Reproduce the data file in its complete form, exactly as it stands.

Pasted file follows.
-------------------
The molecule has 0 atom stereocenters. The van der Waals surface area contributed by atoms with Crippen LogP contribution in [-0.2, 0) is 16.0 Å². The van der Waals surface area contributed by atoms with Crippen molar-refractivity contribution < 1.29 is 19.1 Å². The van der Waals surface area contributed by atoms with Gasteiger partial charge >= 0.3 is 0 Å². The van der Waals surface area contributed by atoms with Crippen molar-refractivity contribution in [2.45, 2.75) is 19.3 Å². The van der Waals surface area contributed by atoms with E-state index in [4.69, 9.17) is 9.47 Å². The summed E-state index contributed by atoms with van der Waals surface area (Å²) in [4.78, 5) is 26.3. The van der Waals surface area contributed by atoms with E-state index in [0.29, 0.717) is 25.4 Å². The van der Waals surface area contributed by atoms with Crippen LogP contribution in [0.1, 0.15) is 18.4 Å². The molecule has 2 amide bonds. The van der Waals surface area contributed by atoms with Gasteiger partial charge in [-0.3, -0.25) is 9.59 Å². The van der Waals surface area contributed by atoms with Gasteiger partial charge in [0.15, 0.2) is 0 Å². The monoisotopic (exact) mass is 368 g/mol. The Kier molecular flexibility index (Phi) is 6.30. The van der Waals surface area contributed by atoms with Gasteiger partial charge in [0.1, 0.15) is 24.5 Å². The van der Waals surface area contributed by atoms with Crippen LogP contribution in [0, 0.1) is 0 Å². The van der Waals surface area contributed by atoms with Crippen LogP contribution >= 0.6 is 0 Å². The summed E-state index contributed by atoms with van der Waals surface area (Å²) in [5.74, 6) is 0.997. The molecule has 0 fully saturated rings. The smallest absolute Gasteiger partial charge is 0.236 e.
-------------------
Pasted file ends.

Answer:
The molecule has 0 atom stereocenters. The van der Waals surface area contributed by atoms with Crippen LogP contribution in [-0.2, 0) is 16.0 Å². The van der Waals surface area contributed by atoms with Crippen molar-refractivity contribution < 1.29 is 19.1 Å². The van der Waals surface area contributed by atoms with Gasteiger partial charge >= 0.3 is 0 Å². The van der Waals surface area contributed by atoms with Crippen molar-refractivity contribution in [2.45, 2.75) is 19.3 Å². The van der Waals surface area contributed by atoms with E-state index in [4.69, 9.17) is 9.47 Å². The summed E-state index contributed by atoms with van der Waals surface area (Å²) in [4.78, 5) is 26.3. The van der Waals surface area contributed by atoms with E-state index in [0.29, 0.717) is 25.4 Å². The van der Waals surface area contributed by atoms with Crippen LogP contribution in [0.1, 0.15) is 18.4 Å². The molecule has 2 amide bonds. The van der Waals surface area contributed by atoms with Gasteiger partial charge in [-0.3, -0.25) is 9.59 Å². The van der Waals surface area contributed by atoms with Gasteiger partial charge in [0.15, 0.2) is 0 Å². The monoisotopic (exact) mass is 368 g/mol. The Kier molecular flexibility index (Phi) is 6.30. The van der Waals surface area contributed by atoms with Gasteiger partial charge in [0.1, 0.15) is 24.5 Å². The van der Waals surface area contributed by atoms with Crippen LogP contribution in [0, 0.1) is 0 Å². The van der Waals surface area contributed by atoms with Crippen LogP contribution >= 0.6 is 0 Å². The summed E-state index contributed by atoms with van der Waals surface area (Å²) in [5.74, 6) is 0.997. The molecule has 0 fully saturated rings. The smallest absolute Gasteiger partial charge is 0.236 e.